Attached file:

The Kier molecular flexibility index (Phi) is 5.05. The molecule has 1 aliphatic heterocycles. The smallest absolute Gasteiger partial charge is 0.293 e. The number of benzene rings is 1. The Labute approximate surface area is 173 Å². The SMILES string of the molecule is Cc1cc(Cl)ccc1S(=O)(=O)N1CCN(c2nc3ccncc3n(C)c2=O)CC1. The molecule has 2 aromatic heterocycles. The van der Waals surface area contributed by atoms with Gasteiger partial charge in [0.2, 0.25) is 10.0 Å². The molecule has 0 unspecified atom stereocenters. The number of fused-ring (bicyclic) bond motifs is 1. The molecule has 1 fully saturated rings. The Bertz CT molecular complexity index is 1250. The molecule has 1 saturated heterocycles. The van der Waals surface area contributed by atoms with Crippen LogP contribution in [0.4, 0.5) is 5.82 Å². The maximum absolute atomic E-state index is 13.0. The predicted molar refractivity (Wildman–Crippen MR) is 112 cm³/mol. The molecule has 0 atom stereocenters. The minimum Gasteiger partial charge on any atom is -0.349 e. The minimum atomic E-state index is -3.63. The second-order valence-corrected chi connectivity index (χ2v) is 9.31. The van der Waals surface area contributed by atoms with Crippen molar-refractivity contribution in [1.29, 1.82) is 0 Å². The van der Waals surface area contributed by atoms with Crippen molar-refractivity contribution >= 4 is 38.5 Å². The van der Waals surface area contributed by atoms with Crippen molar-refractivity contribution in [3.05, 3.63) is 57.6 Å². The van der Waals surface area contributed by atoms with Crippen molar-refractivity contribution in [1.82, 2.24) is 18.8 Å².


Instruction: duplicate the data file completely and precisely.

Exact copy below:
The Kier molecular flexibility index (Phi) is 5.05. The molecule has 1 aliphatic heterocycles. The smallest absolute Gasteiger partial charge is 0.293 e. The number of benzene rings is 1. The Labute approximate surface area is 173 Å². The SMILES string of the molecule is Cc1cc(Cl)ccc1S(=O)(=O)N1CCN(c2nc3ccncc3n(C)c2=O)CC1. The molecule has 2 aromatic heterocycles. The van der Waals surface area contributed by atoms with Gasteiger partial charge in [0.2, 0.25) is 10.0 Å². The molecule has 0 unspecified atom stereocenters. The number of fused-ring (bicyclic) bond motifs is 1. The molecule has 1 fully saturated rings. The Bertz CT molecular complexity index is 1250. The molecule has 1 saturated heterocycles. The van der Waals surface area contributed by atoms with Crippen LogP contribution in [0.4, 0.5) is 5.82 Å². The maximum absolute atomic E-state index is 13.0. The predicted molar refractivity (Wildman–Crippen MR) is 112 cm³/mol. The molecule has 0 atom stereocenters. The minimum Gasteiger partial charge on any atom is -0.349 e. The minimum atomic E-state index is -3.63. The second-order valence-corrected chi connectivity index (χ2v) is 9.31. The van der Waals surface area contributed by atoms with Crippen molar-refractivity contribution in [1.29, 1.82) is 0 Å². The van der Waals surface area contributed by atoms with Crippen molar-refractivity contribution >= 4 is 38.5 Å². The van der Waals surface area contributed by atoms with Crippen molar-refractivity contribution in [3.05, 3.63) is 57.6 Å². The van der Waals surface area contributed by atoms with Crippen molar-refractivity contribution in [1.82, 2.24) is 18.8 Å².